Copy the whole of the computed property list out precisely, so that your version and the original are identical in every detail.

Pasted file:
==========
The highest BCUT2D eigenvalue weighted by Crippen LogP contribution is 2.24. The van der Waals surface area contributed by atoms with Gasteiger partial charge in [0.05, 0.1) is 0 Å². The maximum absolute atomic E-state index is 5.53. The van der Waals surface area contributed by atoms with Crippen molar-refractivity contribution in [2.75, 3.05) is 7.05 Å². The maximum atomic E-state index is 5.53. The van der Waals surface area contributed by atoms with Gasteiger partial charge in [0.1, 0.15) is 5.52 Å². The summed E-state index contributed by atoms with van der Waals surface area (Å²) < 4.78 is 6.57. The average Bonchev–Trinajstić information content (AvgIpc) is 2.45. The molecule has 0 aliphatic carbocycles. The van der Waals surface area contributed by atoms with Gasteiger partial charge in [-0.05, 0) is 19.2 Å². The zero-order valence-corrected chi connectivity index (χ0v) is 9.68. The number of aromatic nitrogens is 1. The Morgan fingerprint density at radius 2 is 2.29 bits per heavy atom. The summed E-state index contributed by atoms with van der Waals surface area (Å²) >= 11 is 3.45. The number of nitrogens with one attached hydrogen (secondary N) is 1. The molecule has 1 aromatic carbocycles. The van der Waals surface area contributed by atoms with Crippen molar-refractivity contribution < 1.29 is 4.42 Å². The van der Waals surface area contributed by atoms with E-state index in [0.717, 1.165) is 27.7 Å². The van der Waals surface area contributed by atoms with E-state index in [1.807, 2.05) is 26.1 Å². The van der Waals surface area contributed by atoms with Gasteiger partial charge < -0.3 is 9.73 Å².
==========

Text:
The highest BCUT2D eigenvalue weighted by Crippen LogP contribution is 2.24. The van der Waals surface area contributed by atoms with Gasteiger partial charge in [0.05, 0.1) is 0 Å². The maximum absolute atomic E-state index is 5.53. The van der Waals surface area contributed by atoms with Crippen molar-refractivity contribution in [2.75, 3.05) is 7.05 Å². The maximum atomic E-state index is 5.53. The van der Waals surface area contributed by atoms with Gasteiger partial charge in [0.1, 0.15) is 5.52 Å². The summed E-state index contributed by atoms with van der Waals surface area (Å²) < 4.78 is 6.57. The average Bonchev–Trinajstić information content (AvgIpc) is 2.45. The molecule has 0 aliphatic carbocycles. The van der Waals surface area contributed by atoms with Gasteiger partial charge in [-0.05, 0) is 19.2 Å². The zero-order valence-corrected chi connectivity index (χ0v) is 9.68. The number of aromatic nitrogens is 1. The Morgan fingerprint density at radius 2 is 2.29 bits per heavy atom. The summed E-state index contributed by atoms with van der Waals surface area (Å²) >= 11 is 3.45. The number of nitrogens with one attached hydrogen (secondary N) is 1. The molecule has 1 aromatic carbocycles. The van der Waals surface area contributed by atoms with Crippen molar-refractivity contribution < 1.29 is 4.42 Å². The van der Waals surface area contributed by atoms with E-state index in [0.717, 1.165) is 27.7 Å². The van der Waals surface area contributed by atoms with E-state index in [1.807, 2.05) is 26.1 Å². The van der Waals surface area contributed by atoms with Gasteiger partial charge < -0.3 is 9.73 Å².